The basis for much of Christianity’s negative portrayal finds its roots in the philosophies of the political left. A central tenet of the left-wing worldview is an adherence to secularism, which appears set to replace Christianity as the prevailing cultural belief system. (This is not to be confused with atheism, which denies the existence of a creator). On the one hand, secularism promotes both religious liberty and the separation of church and state (both of which are good things). On the other hand, however, proponents of secularism reject the knowledge and wisdom religious institutions can impart on the world. In a secular society, God can be believed to exist, but not in any sort of a productive way. God is something to be confined the private home or the sanctuary of one’s local Church. God is something to be worshipped behind closed doors where no one can see you.

Of course, anti-Christian rhetoric has been a facet of popular culture since the 1960s. Today, finding a positively-portrayed devout Christian family is about as likely as finding a virgin in the maternity ward. Christians are routinely depicted as stupid, backwards, hateful, and extreme. By contrast, atheists are routinely depicted as witty, intelligent, and tolerant. In short, Atheism is deemed as good and Christianity is deemed as bad. And, of course, this attitude has filled some with a kind of arrogant grandiosity. During an interview in 1966, John Lennon (1940 – 1980) opined: “Christianity will go. It will vanish and shrink. I needn’t argue with that; I’m right and I will be proved right. We’re more popular than Jesus now; I don’t know which will go first, rock and roll or Christianity.”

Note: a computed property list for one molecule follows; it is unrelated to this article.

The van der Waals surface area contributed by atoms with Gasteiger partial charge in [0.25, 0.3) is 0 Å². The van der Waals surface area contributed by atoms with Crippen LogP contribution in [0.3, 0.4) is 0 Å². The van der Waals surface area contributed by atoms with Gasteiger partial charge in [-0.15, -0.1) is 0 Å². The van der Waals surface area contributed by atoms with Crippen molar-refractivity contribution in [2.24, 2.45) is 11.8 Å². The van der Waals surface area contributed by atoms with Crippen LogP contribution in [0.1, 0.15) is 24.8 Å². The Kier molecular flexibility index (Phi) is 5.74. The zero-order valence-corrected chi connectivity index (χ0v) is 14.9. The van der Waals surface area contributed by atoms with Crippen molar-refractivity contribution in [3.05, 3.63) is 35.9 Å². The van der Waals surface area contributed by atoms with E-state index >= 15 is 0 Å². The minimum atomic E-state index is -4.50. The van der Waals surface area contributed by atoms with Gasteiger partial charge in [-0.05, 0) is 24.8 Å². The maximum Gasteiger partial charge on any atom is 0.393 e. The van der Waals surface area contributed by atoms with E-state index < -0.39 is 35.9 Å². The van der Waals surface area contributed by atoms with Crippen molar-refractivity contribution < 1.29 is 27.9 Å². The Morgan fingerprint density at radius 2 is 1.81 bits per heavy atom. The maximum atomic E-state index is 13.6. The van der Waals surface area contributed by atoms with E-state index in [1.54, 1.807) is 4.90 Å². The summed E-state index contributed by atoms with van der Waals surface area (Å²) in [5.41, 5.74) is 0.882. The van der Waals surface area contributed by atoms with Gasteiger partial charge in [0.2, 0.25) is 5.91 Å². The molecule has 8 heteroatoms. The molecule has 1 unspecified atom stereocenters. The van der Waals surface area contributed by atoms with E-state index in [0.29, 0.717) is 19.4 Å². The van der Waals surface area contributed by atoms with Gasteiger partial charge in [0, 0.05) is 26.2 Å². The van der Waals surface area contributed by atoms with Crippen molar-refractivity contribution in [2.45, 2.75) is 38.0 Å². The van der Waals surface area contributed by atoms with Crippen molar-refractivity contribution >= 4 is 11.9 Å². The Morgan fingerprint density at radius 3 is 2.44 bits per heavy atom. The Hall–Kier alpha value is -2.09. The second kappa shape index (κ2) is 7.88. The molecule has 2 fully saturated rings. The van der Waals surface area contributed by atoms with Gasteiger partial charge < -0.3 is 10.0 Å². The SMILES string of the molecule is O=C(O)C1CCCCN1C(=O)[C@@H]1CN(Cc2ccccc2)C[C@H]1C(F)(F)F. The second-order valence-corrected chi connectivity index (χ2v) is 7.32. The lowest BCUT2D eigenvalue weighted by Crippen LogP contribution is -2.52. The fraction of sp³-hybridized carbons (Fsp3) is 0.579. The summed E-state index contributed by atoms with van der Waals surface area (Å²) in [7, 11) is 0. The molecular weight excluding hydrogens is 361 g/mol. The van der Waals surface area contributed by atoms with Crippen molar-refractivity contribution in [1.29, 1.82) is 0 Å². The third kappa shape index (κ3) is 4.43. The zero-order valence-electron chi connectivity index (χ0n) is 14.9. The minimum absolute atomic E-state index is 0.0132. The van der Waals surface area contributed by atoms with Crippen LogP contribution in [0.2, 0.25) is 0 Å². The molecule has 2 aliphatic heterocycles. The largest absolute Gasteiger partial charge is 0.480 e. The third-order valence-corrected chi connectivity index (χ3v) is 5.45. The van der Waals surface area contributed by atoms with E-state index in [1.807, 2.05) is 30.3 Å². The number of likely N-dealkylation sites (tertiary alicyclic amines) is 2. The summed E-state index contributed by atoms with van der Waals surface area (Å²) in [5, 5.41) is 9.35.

The mainstream media rarely discusses the persecution of Christians. Indeed, prejudice and discrimination against Christianity is treated with a type of permissiveness that prejudice and discrimination against other religions, Islam being a primary example, is not.

Christians are estimated to be the victims of four out of five discriminatory acts around the world, and face persecutions in one-hundred-and-thirty-nine countries. Churches have been firebombed in Nigeria. North Koreans caught with Bibles are summarily shot. In Egypt, Coptic Christians have faced mob violence, forced removals, and, in the wake of the Arab spring, the abduction of their females who are forced to marry Muslim men.

In China, Christian villagers were instructed to remove pictures of Christ, the Crucifix, and Gospel passages by Communist Party officials who wished to “transform believers in religion into believers in the party.” According to the South China Morning Post, the purpose behind the drive was the alleviation of poverty. The Chinese Communist Party believed that it was religious faith that was responsible for poverty in the region and wanted the villagers to look to their political leaders for help, rather than a saviour. (Wouldn’t it be wonderful if the Chinese Communist Party looked at their own evil and ineffective political ideology as the true cause of poverty in their country rather than blaming it on religion?). As a result, around six-hundred people in China’s Yugan county – where about ten percent of the population is Christian – removed Christian symbology from their living rooms.